"In addition to increasing service availability by updating critical kernel patches without rebooting, and reducing the need for planned downtime by patching frequently, SUSE Linux Enterprise Live Patching preserves security and stability by applying up-to-date patches," said Matthias Eckermann, senior product manager for SUSE. "It's a fully open source solution that features zero-interruption interaction with the system and a familiar deployment method. It's ideal for mission-critical systems, in-memory databases, extended simulations or quick fixes in a large server farm."
It is no surprise that reducing operational IT expenditures, while simultaneously increasing the level of security and software capabilities, is a top priority for most enterprises.
Open source software, which uses an open development process, is proliferating across the globe given the advantages it offers over traditional forms of software. Open source solutions can be modified and adapted to fit the needs of various companies - something that's often not possible with proprietary software.
OpenLMI is designed to support this. The LMI CLI is task oriented, simple, and easy to use. All you really need to use the LMI CLI is “LMI help”. The LMIShell scripts are designed to do useful work, to be easy to read, and to be modified for specific tasks.
If someone is simply looking for a way to perform a specific task, use it, and move on the the next problem, OpenLMI is a good way to go. You can use OpenLMI at a shallow level, even use it to avoid having to learn how Linux really works.
Intel and Opening Ceremony unveiled a $495, Linux-based “MICA” smart bracelet with 3G data, Facebook notifications, navigation, and “intelligent reminders.”
Intel teased its MICA (My Intelligent Communication Accessory) bracelet at the launch of the Edison module in September. Yet, while it is similarly based on Linux, the MICA appears to be too small to house the Edison. The MICA is co-designed by fashion design house Opening Ceremony, which along with Barneys, will begin selling the smart bracelet in early December for $495 via their retail and online venues.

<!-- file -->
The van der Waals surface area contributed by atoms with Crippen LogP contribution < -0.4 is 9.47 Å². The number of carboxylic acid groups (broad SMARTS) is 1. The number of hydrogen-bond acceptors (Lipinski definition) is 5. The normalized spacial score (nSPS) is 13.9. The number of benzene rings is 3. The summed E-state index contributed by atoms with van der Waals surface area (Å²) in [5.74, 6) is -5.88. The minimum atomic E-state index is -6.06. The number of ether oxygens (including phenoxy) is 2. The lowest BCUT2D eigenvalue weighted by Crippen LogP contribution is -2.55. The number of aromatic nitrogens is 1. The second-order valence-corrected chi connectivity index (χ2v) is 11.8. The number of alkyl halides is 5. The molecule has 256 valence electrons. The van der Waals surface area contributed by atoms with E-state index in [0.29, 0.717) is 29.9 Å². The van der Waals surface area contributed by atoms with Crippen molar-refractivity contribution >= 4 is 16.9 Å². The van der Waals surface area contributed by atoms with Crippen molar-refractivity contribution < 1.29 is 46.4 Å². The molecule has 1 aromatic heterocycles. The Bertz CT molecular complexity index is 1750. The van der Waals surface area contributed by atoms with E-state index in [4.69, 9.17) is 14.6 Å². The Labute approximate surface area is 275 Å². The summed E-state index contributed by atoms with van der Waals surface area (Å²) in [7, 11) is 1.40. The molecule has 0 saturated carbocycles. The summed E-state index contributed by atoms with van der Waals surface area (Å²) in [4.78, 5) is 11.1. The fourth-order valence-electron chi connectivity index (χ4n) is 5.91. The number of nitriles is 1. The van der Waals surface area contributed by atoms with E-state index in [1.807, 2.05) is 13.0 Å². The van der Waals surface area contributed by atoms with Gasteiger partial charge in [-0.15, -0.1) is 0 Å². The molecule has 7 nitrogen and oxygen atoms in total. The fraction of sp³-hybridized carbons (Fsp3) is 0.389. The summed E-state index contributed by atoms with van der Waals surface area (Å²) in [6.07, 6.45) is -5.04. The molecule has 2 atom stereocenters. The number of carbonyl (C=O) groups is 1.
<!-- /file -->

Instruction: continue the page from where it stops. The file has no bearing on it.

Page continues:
Some days I feel super lazy but I still would like to go on contributing translations to Debian.
Then, I leave the web translations a bit, and change to translate or review Debian package descriptions.
It’s something that anybody can do without any knowledge of translation tools, since it is a very simple web interface, as you will see.
Samsung has announced that it is reduce one third of its Smartphones that it produces in an effort to cut prices in the face of stiff chinese competition.
Samsung is aligning its efforts more on budget devices that will enable it to compete with Chinese rivals like Xiaomi, Huawei and Lenovo to gain its market share in these emerging markets. We will also see a new range of budget Tizen based smartphones, the first of which is the anticipated Samsung SM-130H dual SIM Smartphone, which will hopefully see its India release within the next couple of weeks.
We don’t normally cover crowdfunding campaigns on PCWorld, but sometimes one comes along that’s just begging for a deeper look. The Purism Librem 15 notebook is one of those.